Soundbite:
“No one single neuro-anatomical disposition has a privileged monopoly on how to think intelligently. What might qualify as intelligence is not duty-bound to any species or phylum. The ability of an organism, however primitive, to map its own surroundings, particularly in relation to the basic terms of friend, food, and foe, is a primordial abstraction, which we do not graduate from so much as develop from this to something like reason and its local human variations.”
Benjamin Bratton, dismissing the primacy of human consciousness
Resources:
• Benjamin Bratton, “Planetary Sapience,” Noema (2021)
• Richard Brautigan, “All Watched Over by Machines of Loving Grace” (1969)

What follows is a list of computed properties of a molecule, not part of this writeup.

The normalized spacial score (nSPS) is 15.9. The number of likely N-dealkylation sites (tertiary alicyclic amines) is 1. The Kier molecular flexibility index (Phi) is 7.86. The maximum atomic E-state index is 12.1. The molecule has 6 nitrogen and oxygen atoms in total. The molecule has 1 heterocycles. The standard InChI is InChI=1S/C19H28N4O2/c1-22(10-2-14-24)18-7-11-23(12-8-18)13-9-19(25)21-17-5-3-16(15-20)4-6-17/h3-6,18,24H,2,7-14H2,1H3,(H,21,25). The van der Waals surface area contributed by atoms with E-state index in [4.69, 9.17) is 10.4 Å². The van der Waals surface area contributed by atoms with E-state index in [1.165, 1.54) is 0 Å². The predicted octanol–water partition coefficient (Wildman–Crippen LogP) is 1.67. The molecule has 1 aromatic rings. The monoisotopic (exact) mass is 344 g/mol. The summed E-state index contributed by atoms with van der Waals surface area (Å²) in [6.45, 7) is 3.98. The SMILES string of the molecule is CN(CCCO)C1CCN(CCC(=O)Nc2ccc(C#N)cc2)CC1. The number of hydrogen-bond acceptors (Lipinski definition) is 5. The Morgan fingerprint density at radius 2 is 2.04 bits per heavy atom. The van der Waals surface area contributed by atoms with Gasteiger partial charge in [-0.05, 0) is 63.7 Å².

• Anastasia Sinitsyna et al, “Face As Infrastructure” (2020)
Commentary:
Bratton’s framing of the artificial vs. the synthetic, and the statement early in his keynote that “no one single neuro-anatomical disposition has a privileged monopoly on how to think intelligently” echoes some of my own recent research into unconventional computing and Artificial Life, a discipline in computer science concerned with building life, or intelligence, from the bottom up, rather than from the top down. ALife researchers see life as a property of form, not matter—a perspective Bratton evidently shares! The computer scientist Christopher Langton writes about life as a dynamic, non-linear system, which emerges from the interactions between parts. Using an analytic method to examine life’s constituent parts in isolation makes no sense, because we lose those critical interactions that define life. It’s more generative to take a synthetic approach, examining life’s constituent parts in each others’ presence—and even to build instances of those constituent parts in silico. “Rather than take living things apart,” Langton writes, “Artificial Life attempts to put living things together.”